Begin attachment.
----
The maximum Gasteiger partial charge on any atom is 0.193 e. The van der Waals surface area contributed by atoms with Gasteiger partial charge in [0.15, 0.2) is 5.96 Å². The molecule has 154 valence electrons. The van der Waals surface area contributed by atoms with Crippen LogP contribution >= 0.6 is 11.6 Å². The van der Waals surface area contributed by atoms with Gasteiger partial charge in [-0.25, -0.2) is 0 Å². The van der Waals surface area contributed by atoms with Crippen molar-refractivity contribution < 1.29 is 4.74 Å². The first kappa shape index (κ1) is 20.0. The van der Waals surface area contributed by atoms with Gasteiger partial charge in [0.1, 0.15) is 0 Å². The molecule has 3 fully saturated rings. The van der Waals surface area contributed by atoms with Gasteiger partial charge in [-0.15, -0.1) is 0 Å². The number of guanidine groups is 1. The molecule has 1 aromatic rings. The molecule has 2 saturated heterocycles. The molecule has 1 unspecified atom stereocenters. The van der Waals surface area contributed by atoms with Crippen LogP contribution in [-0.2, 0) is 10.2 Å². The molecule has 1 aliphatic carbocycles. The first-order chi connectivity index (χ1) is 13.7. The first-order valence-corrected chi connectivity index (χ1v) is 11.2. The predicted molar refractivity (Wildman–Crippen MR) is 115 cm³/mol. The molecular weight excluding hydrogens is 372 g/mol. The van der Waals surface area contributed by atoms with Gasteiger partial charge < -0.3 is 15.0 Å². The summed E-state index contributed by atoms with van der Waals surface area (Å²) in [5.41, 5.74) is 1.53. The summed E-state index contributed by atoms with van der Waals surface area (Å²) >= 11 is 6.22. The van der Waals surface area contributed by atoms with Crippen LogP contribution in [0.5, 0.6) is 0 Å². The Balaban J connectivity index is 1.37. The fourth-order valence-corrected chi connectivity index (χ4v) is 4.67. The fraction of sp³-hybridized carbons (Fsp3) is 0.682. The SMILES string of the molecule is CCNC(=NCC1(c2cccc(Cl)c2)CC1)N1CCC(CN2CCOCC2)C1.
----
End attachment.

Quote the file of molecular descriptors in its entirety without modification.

The maximum Gasteiger partial charge on any atom is 0.193 e. The van der Waals surface area contributed by atoms with Gasteiger partial charge in [0.15, 0.2) is 5.96 Å². The molecule has 154 valence electrons. The van der Waals surface area contributed by atoms with Crippen LogP contribution >= 0.6 is 11.6 Å². The van der Waals surface area contributed by atoms with Gasteiger partial charge in [-0.25, -0.2) is 0 Å². The van der Waals surface area contributed by atoms with Crippen molar-refractivity contribution < 1.29 is 4.74 Å². The first kappa shape index (κ1) is 20.0. The van der Waals surface area contributed by atoms with Gasteiger partial charge in [0.1, 0.15) is 0 Å². The molecule has 3 fully saturated rings. The van der Waals surface area contributed by atoms with Gasteiger partial charge in [-0.15, -0.1) is 0 Å². The number of guanidine groups is 1. The molecule has 1 aromatic rings. The molecule has 2 saturated heterocycles. The molecule has 1 unspecified atom stereocenters. The van der Waals surface area contributed by atoms with Crippen LogP contribution in [-0.2, 0) is 10.2 Å². The molecule has 1 aliphatic carbocycles. The first-order chi connectivity index (χ1) is 13.7. The first-order valence-corrected chi connectivity index (χ1v) is 11.2. The predicted molar refractivity (Wildman–Crippen MR) is 115 cm³/mol. The molecular weight excluding hydrogens is 372 g/mol. The van der Waals surface area contributed by atoms with Gasteiger partial charge < -0.3 is 15.0 Å². The summed E-state index contributed by atoms with van der Waals surface area (Å²) in [5.41, 5.74) is 1.53. The summed E-state index contributed by atoms with van der Waals surface area (Å²) >= 11 is 6.22. The van der Waals surface area contributed by atoms with Crippen LogP contribution in [0.5, 0.6) is 0 Å². The Balaban J connectivity index is 1.37. The fourth-order valence-corrected chi connectivity index (χ4v) is 4.67. The fraction of sp³-hybridized carbons (Fsp3) is 0.682. The SMILES string of the molecule is CCNC(=NCC1(c2cccc(Cl)c2)CC1)N1CCC(CN2CCOCC2)C1.